A Note on Sickle Cell: A Portion of Humanity — A need to be treated with decency

We help again,

I have got a resounding response with my open letter about health and sickle cell and questions. I am thankful for the response to dose of optimism (If you haven’t read it already please do) its appreciated and I want to continue good word just helping people more informed.

With that, a response to the questions I got because people’s main response is ‘would never have guessed you have Sickle Cell.’

Life put a set of challenges in front of me us all. With me I had to grow and learn to solve those problems like an adult early on. I took time out to treat my body with a sense of dignity I’m not awarded in most places.

During my life I’ve had a really big problem with not being treated like a human when I have told people about my condition, doctors who are just in training getting along and had a 20 minute lecture on my condition that I’ve lived with for 20 years. I’ve had to become the master of my own body because if it’s left in someone else’s hands to take care of there’s a big chance it will be done without humanity.

Studies show that Sickle Cell patients get treated like drug addicts and are made to wait longer and have to go through more tests because the hospitals do not believe them

Studies from one hospital show , in a wait to get pain medication – Sickle Cell patients wait 60% longer than other patients who report suffering from less pain – 60%. Just in knowing the basics of the condition you will know that if I or somebody else attends the hospital due to a crisis, we have EXHAUSTED ALL RESOURCES at our disposal and the hospital is our last line of defence.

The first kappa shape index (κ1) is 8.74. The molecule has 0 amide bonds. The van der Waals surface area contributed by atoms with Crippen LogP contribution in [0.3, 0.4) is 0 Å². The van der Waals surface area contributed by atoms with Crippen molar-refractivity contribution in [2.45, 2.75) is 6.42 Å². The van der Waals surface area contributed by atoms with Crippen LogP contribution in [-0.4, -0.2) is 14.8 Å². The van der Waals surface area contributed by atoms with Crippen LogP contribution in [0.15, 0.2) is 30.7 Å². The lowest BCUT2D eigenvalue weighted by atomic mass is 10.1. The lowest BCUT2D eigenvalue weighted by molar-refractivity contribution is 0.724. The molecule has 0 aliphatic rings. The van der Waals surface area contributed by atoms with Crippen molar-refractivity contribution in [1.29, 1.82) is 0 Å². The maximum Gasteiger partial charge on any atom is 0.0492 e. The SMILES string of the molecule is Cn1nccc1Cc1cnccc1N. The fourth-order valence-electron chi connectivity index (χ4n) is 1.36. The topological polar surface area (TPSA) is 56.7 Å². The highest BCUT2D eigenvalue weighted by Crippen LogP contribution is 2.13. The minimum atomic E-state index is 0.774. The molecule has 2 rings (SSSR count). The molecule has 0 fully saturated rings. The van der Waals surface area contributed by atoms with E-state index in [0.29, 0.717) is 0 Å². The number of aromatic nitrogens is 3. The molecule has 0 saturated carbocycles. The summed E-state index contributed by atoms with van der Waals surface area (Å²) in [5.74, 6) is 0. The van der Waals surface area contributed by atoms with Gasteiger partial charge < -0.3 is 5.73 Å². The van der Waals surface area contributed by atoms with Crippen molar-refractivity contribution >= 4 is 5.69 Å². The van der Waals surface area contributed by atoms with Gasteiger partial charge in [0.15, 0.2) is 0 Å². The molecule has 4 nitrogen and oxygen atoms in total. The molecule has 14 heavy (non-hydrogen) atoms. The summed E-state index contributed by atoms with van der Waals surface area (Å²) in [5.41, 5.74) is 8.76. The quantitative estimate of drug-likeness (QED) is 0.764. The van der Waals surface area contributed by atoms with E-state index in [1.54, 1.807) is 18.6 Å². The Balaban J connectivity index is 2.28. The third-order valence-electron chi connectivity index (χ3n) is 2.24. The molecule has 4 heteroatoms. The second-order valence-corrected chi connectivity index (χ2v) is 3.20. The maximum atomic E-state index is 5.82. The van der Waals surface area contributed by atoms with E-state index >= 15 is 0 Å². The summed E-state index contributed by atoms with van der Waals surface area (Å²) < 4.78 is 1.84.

Some people just like me dress up to go to the hospital, not to keep warm to just look more presentable so that when a doctor or nurse will see us they don’t make a snap judgment past our condition.

Some women even believe that it’s their duty to even wear a full face of makeup to give that extra step of presentability.

It is know and a study on Junior doctors shared that they think Black People can handle pain more than any other race therefore we are put in a position to wait that little bit longer by people in the medical field especially black women

As Sickle Cell patients we are made to think steps ahead to ensure we are treated humanely in the stead of people that are supposed to treat us like humans no matter what.

I along with many other of my brothers and sisters despise not being treated like a human so we with will do whatever we’re told to not be put into the position of feeling less than that. We become our own doctors physicians and nutritionists to ensure we don’t have to make that dreaded hospital visit where we’re put in front of someone with only general knowledge in health and no specialised knowledge in haematology.

For all those that want to know where I got my information from here are some links that can help you in your own educational journey.

extra reading:‘Every time it’s a battle’: In excruciating pain, sickle cell patients are shunted aside

further reading: Sickle cell patients face a ‘fight for everything’ — even attention

Further Reading: Racial bias in pain assessment and treatment recommendations, and false beliefs about biological differences between blacks and whites.

Whatever Moves Your Dial

Not Your Typical


To get in contact with me find me on

Facebook: fb/nytypical

Instagram: @nytypical

Twitter: @nytypical


Thank You For Reading, Please read my. other Feature blogs:

A Dose of Optimism

Global Invisible Disease

Living Through Crisis

Addict Stigma // Opioid Crisis

And visit Sickle Cell Companion  for all my other literature on Sickle Cell


 

A Note On Sickle Cell: What Helped me Help Myself — A dose of optimism